"My mom was a fighter so I'm going to keep fighting. I had similar instances where I've been hurt, but I'm going to keep fighting because I know that's what she wants me to do. That's what she did and I got that fight from my mom. I'm going to keep fighting. I'm going to push through."

-Elliot Williams

Williams said that doctors told him it would be an 11-12 month process in recovering from his Achilles injury, meaning we're just now getting past the point where he should be considered healthy. Even though it seems unlikely that he'll be able to make the Cavs right now, I would think he's a definite candidate to be a midseason pickup for someone as he rehabs (most likely) in the D-League and continues to feel more comfortable with both his body and the emotions of losing his mother.

Despite all of the things that he's been put through, Williams refuses to quit when he'd have more than enough reason to stop. On top of that, he's a good man that makes an impression on every coach or player that he comes in contact with. Earlier last week, Bill Barnwell of Grantland wrote about giving a player a chance to try his career over in an imaginary time machine, using Carson Palmer as an example. I can't think of a better player in the NBA to compare this to than Williams. Through things entirely out of his control -- freak injuries, his mother becoming ill and eventually passing away -- Williams has had a career that has never been able to get off of the ground. For such a high-character individual to have this many setbacks, it's not only disappointing but it's also downright disheartening how unlucky he has been.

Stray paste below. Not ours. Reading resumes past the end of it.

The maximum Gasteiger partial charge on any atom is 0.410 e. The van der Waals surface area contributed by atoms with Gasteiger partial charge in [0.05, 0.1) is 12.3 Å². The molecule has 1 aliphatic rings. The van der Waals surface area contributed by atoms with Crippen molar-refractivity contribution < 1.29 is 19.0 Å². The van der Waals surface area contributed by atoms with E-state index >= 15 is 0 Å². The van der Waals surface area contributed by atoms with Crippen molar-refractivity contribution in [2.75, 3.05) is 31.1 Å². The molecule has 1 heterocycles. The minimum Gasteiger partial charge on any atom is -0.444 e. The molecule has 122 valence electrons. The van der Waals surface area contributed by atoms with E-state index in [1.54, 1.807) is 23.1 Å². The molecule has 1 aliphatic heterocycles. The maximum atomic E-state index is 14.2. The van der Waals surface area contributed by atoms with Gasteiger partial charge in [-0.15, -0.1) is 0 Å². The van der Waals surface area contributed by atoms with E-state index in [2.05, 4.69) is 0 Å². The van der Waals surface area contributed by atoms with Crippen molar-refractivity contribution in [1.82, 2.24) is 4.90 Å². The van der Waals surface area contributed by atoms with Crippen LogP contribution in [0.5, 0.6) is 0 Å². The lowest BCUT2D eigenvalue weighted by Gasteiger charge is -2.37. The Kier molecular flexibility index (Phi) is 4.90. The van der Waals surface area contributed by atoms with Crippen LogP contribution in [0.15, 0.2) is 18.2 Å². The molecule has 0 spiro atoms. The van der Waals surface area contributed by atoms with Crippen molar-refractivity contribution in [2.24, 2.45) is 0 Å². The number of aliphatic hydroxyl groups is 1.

Elliot Williams deserves a chance from someone to have the career he deserved, and if that's not reason enough to root for somebody, I don't know what is.